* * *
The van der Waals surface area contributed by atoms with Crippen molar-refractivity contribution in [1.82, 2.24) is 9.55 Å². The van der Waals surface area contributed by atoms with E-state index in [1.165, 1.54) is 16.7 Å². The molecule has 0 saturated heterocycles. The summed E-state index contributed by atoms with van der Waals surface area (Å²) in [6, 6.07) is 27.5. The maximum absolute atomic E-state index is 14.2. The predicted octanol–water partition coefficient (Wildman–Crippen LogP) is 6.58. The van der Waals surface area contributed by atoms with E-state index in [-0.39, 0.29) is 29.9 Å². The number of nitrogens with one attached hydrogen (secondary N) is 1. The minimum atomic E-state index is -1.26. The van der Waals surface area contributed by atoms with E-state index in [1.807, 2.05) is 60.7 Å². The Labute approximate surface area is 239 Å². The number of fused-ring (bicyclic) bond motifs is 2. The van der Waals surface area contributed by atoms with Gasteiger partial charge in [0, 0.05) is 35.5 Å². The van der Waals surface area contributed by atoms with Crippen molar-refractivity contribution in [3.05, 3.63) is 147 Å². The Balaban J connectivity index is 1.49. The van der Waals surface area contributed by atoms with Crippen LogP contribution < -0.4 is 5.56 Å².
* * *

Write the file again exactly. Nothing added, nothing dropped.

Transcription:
The van der Waals surface area contributed by atoms with Crippen molar-refractivity contribution in [1.82, 2.24) is 9.55 Å². The van der Waals surface area contributed by atoms with E-state index in [1.165, 1.54) is 16.7 Å². The molecule has 0 saturated heterocycles. The summed E-state index contributed by atoms with van der Waals surface area (Å²) in [6, 6.07) is 27.5. The maximum absolute atomic E-state index is 14.2. The predicted octanol–water partition coefficient (Wildman–Crippen LogP) is 6.58. The van der Waals surface area contributed by atoms with E-state index in [-0.39, 0.29) is 29.9 Å². The number of nitrogens with one attached hydrogen (secondary N) is 1. The minimum atomic E-state index is -1.26. The van der Waals surface area contributed by atoms with E-state index in [1.807, 2.05) is 60.7 Å². The Labute approximate surface area is 239 Å². The number of fused-ring (bicyclic) bond motifs is 2. The van der Waals surface area contributed by atoms with Gasteiger partial charge in [0, 0.05) is 35.5 Å². The van der Waals surface area contributed by atoms with Crippen molar-refractivity contribution in [3.05, 3.63) is 147 Å². The Balaban J connectivity index is 1.49. The van der Waals surface area contributed by atoms with Crippen LogP contribution < -0.4 is 5.56 Å².